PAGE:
There should also be a section about heaps and their operations. There are a huge number of ways to implement a heap (e.g. linked list, binary tree, or a more exotic structure like a binomial of fibonacci heap) and there are a lot of tradeoffs in complexity of different operations between them.
It's still pretty useful for sorting data where you know the keys are small integers (say, less than a machine word).
So if you put a bound on the size of the keys, let's say 32bit, it becomes linear? Obviously it would be cheating to put a giant number here :)
If k ∈ Θ(log N), then O(Nk) becomes O(N log N), which is asymptotically no better than any optimal comparison based sort.
However, if k ∈ o(log N), then we get an asymptotically better algorithm.
A comparison isn't always O(k). It's O(k) for strings. It's O(1) for machine-word integers. It can be much more than O(k) for user-defined types, eg. it can be O(k^3) if you have to multiply a matrix out and take the determinant of the product.
So the fact is that quicksort is a factor O(log n) slower than radix sort. The flip side is that quicksort is more generally applicable to any comparison function whereas radix sort only works for lexicographic sorts. In almost all cases that is exactly what you want, but for example I'm not aware of any way to efficiently sort rational numbers with radix sort.
Number theory? Not seeing the connection.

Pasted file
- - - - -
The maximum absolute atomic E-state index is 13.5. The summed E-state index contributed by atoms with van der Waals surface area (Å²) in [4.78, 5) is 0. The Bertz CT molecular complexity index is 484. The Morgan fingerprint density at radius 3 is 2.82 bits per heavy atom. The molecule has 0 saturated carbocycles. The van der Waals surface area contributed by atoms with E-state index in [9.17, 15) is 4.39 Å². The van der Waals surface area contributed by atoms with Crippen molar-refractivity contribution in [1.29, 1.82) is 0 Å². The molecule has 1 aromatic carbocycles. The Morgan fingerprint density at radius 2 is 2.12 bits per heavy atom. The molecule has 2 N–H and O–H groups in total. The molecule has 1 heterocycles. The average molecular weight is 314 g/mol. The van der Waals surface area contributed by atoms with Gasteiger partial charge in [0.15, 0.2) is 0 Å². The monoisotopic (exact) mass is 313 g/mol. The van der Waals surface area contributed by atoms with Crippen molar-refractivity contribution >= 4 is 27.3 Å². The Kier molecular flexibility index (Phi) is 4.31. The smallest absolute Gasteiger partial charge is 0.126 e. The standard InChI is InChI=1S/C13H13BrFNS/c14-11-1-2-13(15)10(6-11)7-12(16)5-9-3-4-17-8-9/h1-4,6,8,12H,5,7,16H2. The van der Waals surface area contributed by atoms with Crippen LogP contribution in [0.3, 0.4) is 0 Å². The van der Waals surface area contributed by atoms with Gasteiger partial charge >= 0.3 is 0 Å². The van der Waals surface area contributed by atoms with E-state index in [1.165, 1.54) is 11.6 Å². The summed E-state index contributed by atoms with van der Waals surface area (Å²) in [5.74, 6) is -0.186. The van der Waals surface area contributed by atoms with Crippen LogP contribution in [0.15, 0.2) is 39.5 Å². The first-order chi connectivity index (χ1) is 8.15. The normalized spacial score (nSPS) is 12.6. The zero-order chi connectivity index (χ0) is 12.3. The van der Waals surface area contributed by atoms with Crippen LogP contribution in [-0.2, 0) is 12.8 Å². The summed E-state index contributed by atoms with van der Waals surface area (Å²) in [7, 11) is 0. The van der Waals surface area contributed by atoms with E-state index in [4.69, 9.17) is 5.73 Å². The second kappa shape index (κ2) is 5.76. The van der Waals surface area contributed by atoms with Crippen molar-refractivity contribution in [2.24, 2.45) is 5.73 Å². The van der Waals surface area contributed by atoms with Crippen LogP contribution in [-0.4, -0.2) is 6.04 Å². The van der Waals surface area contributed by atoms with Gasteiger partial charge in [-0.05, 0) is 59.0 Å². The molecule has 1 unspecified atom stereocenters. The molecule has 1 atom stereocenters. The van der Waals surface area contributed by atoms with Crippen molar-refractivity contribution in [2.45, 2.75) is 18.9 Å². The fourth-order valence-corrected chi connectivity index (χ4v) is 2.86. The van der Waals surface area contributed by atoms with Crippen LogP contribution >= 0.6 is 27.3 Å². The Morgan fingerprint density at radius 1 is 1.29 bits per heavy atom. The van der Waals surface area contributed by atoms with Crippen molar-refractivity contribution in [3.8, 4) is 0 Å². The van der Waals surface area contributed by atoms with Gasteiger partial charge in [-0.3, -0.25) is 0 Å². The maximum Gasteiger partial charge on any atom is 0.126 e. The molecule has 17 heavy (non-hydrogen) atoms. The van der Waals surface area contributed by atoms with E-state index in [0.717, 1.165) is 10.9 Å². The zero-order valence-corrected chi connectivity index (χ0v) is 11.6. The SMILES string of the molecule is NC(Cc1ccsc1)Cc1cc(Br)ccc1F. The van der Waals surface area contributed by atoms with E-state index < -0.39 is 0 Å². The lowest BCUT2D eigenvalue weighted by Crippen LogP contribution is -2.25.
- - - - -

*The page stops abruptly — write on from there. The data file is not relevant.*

The usual bound of Omega(n log n), proved using decision trees, is only applicable when your only operation is to compare two elements. Radix sort asks for more than this, and so it can assume a specific structure of its input, so it can violate the lower bound.
Depending on which operations you assume, sorting can become more or less easy. In the extreme case, if you can ask the array "Please sort yourself." as a basic operation, sorting is O(1). Radix sort assumes bitmasking as a basic operation, which falls into the "make things easier" spectrum, leading to an O(n) algorithm under the stated assumption of constant bit length (or any encoding, really, it doesn't really need to be bits).
For example, one might implement a variant of InsertionSort that stores a duplicate count for distinct elements, and then an insertion sort on e.g. 32-bit integers would require at most 4294967296 comparisons per insertion -- a constant factor that can be technically ignored in the complexity analysis. (I did warn you that the constant factor would become unwieldy!)
Note that this doesn't require values to be integers -- it suffices for them to be comparable with a lot of duplicates. The variant of InsertionSort described above would require O(k×n) comparisons where `n` is length of the input list and `k` is the number of distinct values, or O(n) whenever `k` is bounded by a constant (as required for radixsort to work in linear time).
That's not to say that radixsort doesn't outperform other sorting algorithms in practice -- it usually does. However, that isn't obvious from a strictly complexity theoretic point of view.